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DLPs at What HIfI Show 2004

Discussion in 'Televisions' started by Chris5, Nov 6, 2004.

  1. Chris5

    Chris5
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    Hi there

    I 've just seen the new Toshiba 46" and Optima Rd50 & RD65 at the show at Novetel Hammersmith. Every one was showing stuff running of PCs so it was difficult to do a 'realworld' evaluation, the pictures were very jerky and not very smooth flowing, I put this down to the pc hard disks not supplying continuious data streams and not the dlp tv's but I could be wrong.

    Interestingly the Toshiba rep, and indeed the brochures claim that the tosh dlp has only 6 colour segments on the dlp colour wheel which means (if true) that the toshiba is not using the new TI '+' chipset, but the old non '+' one, as in the axuim. also when the tosh was playing a dvd from a dvd player the chrominance and luminance did not aline (like YC/s-vhs signal connection) but the rep swears blind that the dvd player was connected using component signal. this could be a nasty bug with the new toshibas, so watch out.

    The Optima stand was only playing the usual hidef test disks and no dvd film (when asked,the rep sited the public broadcast issue for not showing films, but this has not stopped other stands from showing dvds in the past) however the dvd player connected to the RD50 was a pioneer connected by HDMI, so us 868 owners should not worry.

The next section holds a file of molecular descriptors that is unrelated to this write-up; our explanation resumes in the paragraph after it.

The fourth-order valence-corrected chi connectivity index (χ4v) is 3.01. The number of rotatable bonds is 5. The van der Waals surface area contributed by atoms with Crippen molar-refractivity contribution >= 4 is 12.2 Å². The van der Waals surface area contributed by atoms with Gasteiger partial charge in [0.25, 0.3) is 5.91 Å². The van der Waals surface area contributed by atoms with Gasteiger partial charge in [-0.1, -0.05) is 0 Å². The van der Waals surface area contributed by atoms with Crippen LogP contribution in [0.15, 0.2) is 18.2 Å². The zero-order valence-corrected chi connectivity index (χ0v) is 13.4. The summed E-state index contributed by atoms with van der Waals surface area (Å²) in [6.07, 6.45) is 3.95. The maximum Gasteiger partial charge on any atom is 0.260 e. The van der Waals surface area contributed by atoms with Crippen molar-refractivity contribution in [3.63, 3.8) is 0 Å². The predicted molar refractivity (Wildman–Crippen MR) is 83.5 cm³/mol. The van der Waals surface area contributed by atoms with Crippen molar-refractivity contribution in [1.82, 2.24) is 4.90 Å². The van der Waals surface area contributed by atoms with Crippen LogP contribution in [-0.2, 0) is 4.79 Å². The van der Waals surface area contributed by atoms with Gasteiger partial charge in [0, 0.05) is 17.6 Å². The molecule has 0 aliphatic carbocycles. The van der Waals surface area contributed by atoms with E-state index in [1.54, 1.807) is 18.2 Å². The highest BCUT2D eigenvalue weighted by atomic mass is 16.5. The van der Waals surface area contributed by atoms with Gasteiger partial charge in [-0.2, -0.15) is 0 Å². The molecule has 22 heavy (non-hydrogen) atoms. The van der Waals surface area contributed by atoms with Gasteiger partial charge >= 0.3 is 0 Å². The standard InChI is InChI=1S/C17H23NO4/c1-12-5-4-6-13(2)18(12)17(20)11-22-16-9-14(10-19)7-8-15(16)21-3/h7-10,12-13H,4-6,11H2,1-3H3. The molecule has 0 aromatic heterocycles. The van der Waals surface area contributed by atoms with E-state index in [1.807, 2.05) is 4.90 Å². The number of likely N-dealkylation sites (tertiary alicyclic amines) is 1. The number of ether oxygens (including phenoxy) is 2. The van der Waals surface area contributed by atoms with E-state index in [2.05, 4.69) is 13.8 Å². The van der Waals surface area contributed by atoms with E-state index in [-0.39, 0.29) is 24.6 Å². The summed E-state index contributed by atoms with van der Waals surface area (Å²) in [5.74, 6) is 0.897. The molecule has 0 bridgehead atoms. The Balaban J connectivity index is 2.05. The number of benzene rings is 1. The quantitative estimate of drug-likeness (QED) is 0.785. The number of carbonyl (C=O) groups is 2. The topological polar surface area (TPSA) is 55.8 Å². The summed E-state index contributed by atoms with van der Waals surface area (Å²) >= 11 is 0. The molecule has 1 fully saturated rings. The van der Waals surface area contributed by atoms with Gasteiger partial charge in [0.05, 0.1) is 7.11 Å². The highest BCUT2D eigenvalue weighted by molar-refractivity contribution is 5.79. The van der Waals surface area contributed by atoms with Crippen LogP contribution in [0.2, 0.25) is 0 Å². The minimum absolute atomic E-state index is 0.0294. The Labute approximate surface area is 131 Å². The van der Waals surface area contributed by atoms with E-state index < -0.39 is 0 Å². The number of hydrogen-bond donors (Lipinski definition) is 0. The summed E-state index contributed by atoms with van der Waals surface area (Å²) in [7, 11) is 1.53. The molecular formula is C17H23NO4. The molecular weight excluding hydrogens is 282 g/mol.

the RD65 (via hidef juddery pc connection) looked very good, perhaps not quite as bright as the RD50, but better that any plasma at that size

    the main thing that stands out about these new DLPs is how dynamically bright they are in comparison to plasmas, making the panasonic plasma pictures dull in comparison.

    I asked the very knowlegable optima rep about whether the axium bugs have been ironed out for the new range, He claimed they had because these sets were designed for the UK market, where as the axiums were for the French market that have different scart controlling signals etc.

    I then went on to Harrods and saw the Samsung DLP and this looked awful (no contrast range and very sensative to viewing angles) compared to the Tosh and the Optimas I had just seen.

    To sum up, for me the jury is still out (because of the 'Jerk-o-Vision' effects) until I can properly dem one, but then they are half the price of a comparable sized plasma.

    Hope this helps

    Chris
     
  2. Demon

    Demon
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    wow.. nice to see these sets are actually out in the field..

    Re the Tosh.. It defo uses the HD2+, there are many arguments over the use of 6 or 7 segment wheels, with the argument favouring 6 colour wheels for less rainbow's, and 7 segments for better definition, but its all a bit hypothetical, since there are many ways you can use 6 or 7 colour wheels, and you really need to judge each sets on its merits.. Someone on the production line told me the set used 2 * 3 Colour wheels.. which sounds really weird.. and I can only put that comment down to over enthusiasm for the new set.. or perhaps its some different implementation???

    Sad that Toshiba would demo a set with a visible fault.. If they have one of the first off the line pre-production engineering sets, then this won't be a fair example.. and shouldn't have been shown, like you say... until I see one in the flesh, I will reserve judgement..